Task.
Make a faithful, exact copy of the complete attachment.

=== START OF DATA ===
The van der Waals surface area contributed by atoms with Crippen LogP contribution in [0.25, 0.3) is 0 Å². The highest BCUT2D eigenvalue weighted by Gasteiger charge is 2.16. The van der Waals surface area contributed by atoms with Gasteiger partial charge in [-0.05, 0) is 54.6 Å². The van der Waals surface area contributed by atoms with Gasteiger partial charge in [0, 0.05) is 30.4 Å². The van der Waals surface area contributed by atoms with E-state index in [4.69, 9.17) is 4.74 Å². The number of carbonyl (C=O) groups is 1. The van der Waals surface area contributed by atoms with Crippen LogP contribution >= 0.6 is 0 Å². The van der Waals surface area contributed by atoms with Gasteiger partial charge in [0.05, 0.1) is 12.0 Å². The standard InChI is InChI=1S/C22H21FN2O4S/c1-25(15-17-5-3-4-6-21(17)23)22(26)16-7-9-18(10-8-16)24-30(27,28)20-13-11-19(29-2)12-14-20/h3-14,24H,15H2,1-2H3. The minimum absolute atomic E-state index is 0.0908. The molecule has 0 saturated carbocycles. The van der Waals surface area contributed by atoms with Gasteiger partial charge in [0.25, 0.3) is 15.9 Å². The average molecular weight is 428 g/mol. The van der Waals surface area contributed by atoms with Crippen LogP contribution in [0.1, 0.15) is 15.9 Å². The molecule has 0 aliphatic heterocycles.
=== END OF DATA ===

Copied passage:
The van der Waals surface area contributed by atoms with Crippen LogP contribution in [0.25, 0.3) is 0 Å². The highest BCUT2D eigenvalue weighted by Gasteiger charge is 2.16. The van der Waals surface area contributed by atoms with Gasteiger partial charge in [-0.05, 0) is 54.6 Å². The van der Waals surface area contributed by atoms with Gasteiger partial charge in [0, 0.05) is 30.4 Å². The van der Waals surface area contributed by atoms with E-state index in [4.69, 9.17) is 4.74 Å². The number of carbonyl (C=O) groups is 1. The van der Waals surface area contributed by atoms with Crippen LogP contribution >= 0.6 is 0 Å². The van der Waals surface area contributed by atoms with Gasteiger partial charge in [0.05, 0.1) is 12.0 Å². The standard InChI is InChI=1S/C22H21FN2O4S/c1-25(15-17-5-3-4-6-21(17)23)22(26)16-7-9-18(10-8-16)24-30(27,28)20-13-11-19(29-2)12-14-20/h3-14,24H,15H2,1-2H3. The minimum absolute atomic E-state index is 0.0908. The molecule has 0 saturated carbocycles. The van der Waals surface area contributed by atoms with Gasteiger partial charge in [0.25, 0.3) is 15.9 Å². The average molecular weight is 428 g/mol. The van der Waals surface area contributed by atoms with Crippen LogP contribution in [0.1, 0.15) is 15.9 Å². The molecule has 0 aliphatic heterocycles.